This is a special film for me, because it’s a film by me, or as close as I will ever come to calling a project “A Film by Marcus Mann.”  Film is a very collaborative art, so I don’t like to claim sole ownership of a film even if I’m writing and directing.  But this is a special case.  To see what I mean, stay tuned through the credits…

I wrote, directed, edited, shot, and performed in The Home Office.  I even sung in the shower all by myself.  Why would I do this, you ask?  This film was our first and only entry to date in the Columbus 48 Hour Film Project.  Since I’m the only one in Columbus, and new people frighten me, it was the only option.  No, that’s not quite it, but I am the only member of Two Jackets living in Ohio.  I mostly decided to do a solo 48 film as an exercise, and even then, you’ve seen that I ended up including a lot of other talents in the process.

My personal goal in this challenge was to write a film that only required one person, while keeping up with all of the elements.  While I ended up using other actors through remote recording, I successfully structured the film in a way that a single actor could have played all of the roles.  My ego isn’t so great that I thought the film would be improved by only having me in it.  In fact, as a writer I had an awkward moment in the process when I realized that I would have to perform the script I had just written – a matter I had forgotten while I was composing the draft.  The good news is I can watch most of it without cringing.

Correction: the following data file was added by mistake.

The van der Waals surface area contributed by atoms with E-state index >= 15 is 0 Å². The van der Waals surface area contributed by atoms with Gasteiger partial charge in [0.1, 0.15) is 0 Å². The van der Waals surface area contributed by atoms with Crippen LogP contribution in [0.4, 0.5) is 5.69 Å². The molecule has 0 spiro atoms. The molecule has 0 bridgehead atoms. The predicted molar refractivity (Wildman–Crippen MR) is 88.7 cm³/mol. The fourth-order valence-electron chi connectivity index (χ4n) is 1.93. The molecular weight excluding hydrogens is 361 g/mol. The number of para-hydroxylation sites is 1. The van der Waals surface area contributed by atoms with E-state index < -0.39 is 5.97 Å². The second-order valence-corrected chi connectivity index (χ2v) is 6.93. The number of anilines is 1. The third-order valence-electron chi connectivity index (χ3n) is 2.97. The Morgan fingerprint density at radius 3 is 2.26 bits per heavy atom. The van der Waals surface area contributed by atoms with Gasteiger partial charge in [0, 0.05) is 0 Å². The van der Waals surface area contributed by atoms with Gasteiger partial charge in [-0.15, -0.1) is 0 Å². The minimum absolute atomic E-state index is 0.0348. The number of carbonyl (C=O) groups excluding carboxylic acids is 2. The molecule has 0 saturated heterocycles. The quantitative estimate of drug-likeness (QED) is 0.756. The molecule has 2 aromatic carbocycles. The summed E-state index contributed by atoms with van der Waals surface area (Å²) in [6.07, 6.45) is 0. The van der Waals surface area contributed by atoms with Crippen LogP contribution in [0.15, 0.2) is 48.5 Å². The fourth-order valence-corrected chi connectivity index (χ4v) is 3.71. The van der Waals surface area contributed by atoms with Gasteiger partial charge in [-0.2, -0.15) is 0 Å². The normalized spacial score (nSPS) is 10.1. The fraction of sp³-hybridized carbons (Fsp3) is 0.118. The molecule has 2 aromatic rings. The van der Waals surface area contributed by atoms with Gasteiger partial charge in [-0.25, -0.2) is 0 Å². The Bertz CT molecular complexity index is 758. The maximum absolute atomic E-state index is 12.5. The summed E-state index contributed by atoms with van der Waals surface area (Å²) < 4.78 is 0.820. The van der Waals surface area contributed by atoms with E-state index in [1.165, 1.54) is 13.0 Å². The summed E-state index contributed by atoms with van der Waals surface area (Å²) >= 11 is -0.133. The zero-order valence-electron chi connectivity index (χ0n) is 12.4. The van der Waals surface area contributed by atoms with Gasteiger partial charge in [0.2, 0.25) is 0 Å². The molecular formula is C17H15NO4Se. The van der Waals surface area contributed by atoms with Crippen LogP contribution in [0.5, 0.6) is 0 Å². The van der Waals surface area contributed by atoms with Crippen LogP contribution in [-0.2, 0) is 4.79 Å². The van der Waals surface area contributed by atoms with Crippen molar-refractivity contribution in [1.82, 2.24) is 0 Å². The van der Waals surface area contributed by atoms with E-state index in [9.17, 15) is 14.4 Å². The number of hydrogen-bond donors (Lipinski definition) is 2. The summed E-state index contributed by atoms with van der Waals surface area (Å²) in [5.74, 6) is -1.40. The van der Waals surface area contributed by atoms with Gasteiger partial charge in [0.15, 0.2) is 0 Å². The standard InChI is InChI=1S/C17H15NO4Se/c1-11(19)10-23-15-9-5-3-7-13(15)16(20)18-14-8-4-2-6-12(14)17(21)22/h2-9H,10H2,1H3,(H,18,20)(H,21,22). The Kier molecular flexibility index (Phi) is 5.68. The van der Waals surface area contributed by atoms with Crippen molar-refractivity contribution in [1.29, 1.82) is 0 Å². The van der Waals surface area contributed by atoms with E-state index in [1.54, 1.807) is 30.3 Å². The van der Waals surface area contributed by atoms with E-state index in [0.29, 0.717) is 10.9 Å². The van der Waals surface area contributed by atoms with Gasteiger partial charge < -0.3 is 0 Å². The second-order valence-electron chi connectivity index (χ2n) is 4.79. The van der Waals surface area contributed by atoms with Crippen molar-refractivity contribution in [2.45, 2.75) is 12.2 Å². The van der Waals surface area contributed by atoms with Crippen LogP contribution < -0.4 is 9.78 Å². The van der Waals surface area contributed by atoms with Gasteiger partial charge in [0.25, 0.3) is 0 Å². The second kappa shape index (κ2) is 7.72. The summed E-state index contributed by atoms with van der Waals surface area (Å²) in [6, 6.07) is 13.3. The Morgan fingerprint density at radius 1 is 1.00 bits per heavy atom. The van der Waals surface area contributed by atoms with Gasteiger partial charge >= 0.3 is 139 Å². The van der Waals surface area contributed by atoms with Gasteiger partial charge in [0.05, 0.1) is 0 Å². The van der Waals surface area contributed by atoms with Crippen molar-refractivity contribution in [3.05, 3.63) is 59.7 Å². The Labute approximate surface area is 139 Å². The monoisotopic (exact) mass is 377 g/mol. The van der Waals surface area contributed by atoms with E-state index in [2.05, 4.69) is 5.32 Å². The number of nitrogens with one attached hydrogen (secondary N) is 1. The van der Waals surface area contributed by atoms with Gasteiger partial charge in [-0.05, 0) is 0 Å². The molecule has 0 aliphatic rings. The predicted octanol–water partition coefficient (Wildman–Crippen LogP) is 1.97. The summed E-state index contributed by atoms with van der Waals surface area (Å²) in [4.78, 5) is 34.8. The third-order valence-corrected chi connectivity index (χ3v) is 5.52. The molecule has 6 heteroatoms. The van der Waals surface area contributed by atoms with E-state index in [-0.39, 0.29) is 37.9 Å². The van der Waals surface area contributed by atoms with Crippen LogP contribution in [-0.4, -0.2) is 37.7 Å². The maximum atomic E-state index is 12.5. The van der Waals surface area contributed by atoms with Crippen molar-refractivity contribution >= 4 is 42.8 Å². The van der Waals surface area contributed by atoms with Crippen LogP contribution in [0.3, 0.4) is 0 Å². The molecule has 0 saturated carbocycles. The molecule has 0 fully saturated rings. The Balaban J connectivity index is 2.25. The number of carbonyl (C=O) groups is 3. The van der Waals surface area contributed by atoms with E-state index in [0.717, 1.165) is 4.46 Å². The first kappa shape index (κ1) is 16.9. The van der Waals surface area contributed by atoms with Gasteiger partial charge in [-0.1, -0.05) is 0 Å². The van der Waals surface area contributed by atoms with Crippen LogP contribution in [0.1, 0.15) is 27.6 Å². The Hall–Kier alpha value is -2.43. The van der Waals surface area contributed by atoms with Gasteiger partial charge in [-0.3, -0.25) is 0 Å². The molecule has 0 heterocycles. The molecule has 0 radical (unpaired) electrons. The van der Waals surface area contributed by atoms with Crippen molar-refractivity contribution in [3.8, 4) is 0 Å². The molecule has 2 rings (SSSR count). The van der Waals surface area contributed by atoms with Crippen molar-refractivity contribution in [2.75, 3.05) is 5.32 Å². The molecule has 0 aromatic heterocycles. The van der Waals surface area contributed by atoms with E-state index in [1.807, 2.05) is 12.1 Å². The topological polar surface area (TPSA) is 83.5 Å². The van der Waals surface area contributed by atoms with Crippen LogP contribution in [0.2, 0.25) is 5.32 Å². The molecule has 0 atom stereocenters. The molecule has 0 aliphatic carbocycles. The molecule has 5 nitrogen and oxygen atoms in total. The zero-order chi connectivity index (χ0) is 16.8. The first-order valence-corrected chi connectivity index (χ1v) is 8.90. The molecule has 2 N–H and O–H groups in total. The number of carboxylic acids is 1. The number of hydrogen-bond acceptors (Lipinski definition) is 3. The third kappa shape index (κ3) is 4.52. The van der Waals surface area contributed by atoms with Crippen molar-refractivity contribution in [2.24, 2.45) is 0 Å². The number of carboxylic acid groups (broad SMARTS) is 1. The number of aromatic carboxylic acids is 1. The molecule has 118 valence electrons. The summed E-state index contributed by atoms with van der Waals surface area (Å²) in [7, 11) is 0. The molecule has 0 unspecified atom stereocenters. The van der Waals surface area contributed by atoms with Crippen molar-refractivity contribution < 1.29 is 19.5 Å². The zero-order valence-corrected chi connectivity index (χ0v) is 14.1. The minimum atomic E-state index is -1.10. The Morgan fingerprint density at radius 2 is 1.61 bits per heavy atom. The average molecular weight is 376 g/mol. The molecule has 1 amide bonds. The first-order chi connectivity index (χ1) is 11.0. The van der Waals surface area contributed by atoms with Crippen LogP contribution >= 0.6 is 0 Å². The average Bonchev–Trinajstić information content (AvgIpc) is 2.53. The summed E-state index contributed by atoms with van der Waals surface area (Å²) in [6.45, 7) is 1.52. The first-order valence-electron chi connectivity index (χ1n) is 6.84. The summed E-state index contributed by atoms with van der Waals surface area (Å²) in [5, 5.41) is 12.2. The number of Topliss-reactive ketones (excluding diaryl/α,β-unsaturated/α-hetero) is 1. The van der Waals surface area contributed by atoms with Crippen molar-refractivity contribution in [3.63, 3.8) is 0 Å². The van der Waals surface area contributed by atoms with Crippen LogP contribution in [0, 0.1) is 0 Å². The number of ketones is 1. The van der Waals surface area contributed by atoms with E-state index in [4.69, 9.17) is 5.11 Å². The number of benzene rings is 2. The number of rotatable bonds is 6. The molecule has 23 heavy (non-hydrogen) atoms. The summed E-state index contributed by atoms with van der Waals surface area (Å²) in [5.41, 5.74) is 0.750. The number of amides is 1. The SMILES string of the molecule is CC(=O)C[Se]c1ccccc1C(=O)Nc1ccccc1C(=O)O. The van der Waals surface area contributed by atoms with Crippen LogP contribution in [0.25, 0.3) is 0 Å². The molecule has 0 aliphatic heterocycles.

Let’s take a look at the requirements:

Genre: Parody/Spoof
Prop: A Wallet
Character: Mary or Matthew Philips, Award Winning Gardener
Line of Dialogue: “There’s only one way to know for sure.”

As I talked about in my post for All’s Chair in Love and War, we now put a lot of emphasis in brainstorming on building a story out of the requirements, and I think that’s very evident in this piece.  Although, I originally drew a genre called “Film De Femme” which is described by the 48 Hour Film Project as “a film featuring one or more strong female characters.”  I thought I might have a hard time pulling that off when I was the only actor, so I chose a wildcard genre, which is an option allowed to each team if they reject their first draw.  The wildcard genres are separate from the main genre choices, and can be pretty far-flung.  I was fortunate to choose parody, a genre which I really enjoy.  With the new genre in hand, I was able to build a film around the requirements in a very organic way.